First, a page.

Whose name is it, anyway?

Victoria Beckham faces a slander case for claiming fakes of her husband's autograph are being sold. Sarah Byrt looks at the implications for advertisers

Tuesday 14 January 2014 04:05
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What could David Beckham do if fakes of his autograph were being sold? The facts behind Victoria Beckham's alleged claim that a Bluewater shop was doing just that are disputed, as shown by the shop's slander claim against her, but celebrities now have better legal protection in the UK against the unauthorised use of their names and images than ever before.

If an allegation that celebrity autographs were fakes were to stand up, disappointed customers could claim misrepresentation, andadvertising regulators and trading standards might get involved. While those laws and regulations are mainly aimed at protecting those buying the autographs, different rights come to the aid of the celebrities themselves.

It was not until March of this year that the English courts categorically held that the unauthorised use of a famous person's image in an advertising context could be objected to on the basis of passing off. This was Formula 1 driver Eddie Irvine's successful case against the talkSPORT radio station over its use of a doctored photograph of him in a mailshot promoting its 1999 coverage of Silverstone. The court found that this prominent use of a celebrity's face was passing talkSPORT off as having been endorsed by Irvine, when in fact he knew nothing about the mailshot.

Irvine's legal victory was bittersweet – he was awarded just £2,000 in damages because of the mailshot's limited circulation (it went to around 1,000 media buyers) and was left with a hefty costs bill. Yet other celebrity "victims" of unauthorised endorsements should be grateful to him for having established a valuable point of principle. While not every single reference to a famous person will amount to passing off, the law has at least been brought into line with modern practices on endorsements.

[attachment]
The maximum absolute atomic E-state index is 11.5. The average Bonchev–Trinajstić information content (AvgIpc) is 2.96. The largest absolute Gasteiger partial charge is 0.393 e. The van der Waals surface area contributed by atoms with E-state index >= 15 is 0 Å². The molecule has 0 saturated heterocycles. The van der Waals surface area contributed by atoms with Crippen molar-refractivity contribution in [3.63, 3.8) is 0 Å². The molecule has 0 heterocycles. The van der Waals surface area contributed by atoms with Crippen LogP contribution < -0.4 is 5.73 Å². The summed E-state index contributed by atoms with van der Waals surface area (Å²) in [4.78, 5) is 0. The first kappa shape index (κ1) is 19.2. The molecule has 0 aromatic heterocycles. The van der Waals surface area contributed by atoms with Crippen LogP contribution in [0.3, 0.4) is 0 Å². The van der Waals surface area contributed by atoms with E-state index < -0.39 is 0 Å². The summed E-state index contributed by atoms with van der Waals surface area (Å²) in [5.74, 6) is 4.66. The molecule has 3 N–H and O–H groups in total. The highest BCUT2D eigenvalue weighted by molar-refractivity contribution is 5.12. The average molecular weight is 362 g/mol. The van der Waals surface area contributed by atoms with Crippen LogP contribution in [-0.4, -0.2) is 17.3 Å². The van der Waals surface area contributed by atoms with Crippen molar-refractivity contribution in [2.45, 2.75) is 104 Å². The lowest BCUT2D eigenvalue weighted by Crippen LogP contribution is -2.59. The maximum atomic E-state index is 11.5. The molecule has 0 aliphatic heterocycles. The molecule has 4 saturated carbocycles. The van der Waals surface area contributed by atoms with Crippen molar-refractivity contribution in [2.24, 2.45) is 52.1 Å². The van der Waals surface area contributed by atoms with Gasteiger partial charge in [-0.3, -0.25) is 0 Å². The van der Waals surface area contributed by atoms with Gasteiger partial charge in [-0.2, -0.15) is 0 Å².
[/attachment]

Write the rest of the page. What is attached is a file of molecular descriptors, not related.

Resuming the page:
So why haven't other celebrities fared as well as Irvine when trying to prevent the use of their names and faces? The answer lies in the kind of legal right relied upon, the kind of use and sometimes on the kind of celebrity. The Irvine case hinted that unauthorised baseball caps bearing the Formula 1 driver's image might not have been unlawful. The Spice Girls failed to stop sticker books showing their names and faces in a passing-off case that they brought at the height of their popularity. The Diana, Princess of Wales Memorial Fund resorted unsuccessfully to trade-mark applications in 1999, trying to maximise revenues from its authorised brand merchandise by registering over 50 different photographs for various products. The trade-mark registrations were refused on the basis that Diana, Princess of Wales's image was too well known to operate as a brand.

Trade-mark protection will have to be used more selectively and, strange as it may seem, you stand a better chance of getting a trade mark if you apply when you're nearly famous, rather than waiting until you're really famous. Cannily, the Spice Girls used copyright as part of their armoury: it's said they insisted on owning copyright of photographs of them wherever possible so that they could control their exploitation. Alan Clark had recourse to a lesser-known section of the Copyright Act when suing the Evening Standard in 1998 over its spoof "Alan Clark's Secret Election Diaries". He invoked the little-used moral right against false attribution, as well as the law of passing off, to establish that people reading the Standard with "varying degrees of attention" might not spot the parody and might believe the diaries really were penned by him.

The costs of passing-off litigation make only a small dent in the budget of stars, but there is a cheaper way of objecting to the use of your image in advertising. The codes used by the regulatory watchdogs such as the Advertising Standards Authority, while more focused on protecting those exposed to advertising than the famous who prefer to be paid for appearing in it, deal with the point. It costs nothing to make a complaint: indeed, the ASA tends to discourage the use of lawyers. It was complaints made via this route over the depiction of Tony Blair in the "demon eyes" posters that led to the ASA asking for the ad to be withdrawn.

Advertising lawyers know better than to assume that those regularly lambasted in the press for their policies will also take advertising images lying down. It's hard to predict which celebrities will rise above the use of their name or image, and which will fire off a letter of complaint.

Sarah Byrt is a partner in the intellectual property and IT group of Mayer, Brown, Rowe & Maw

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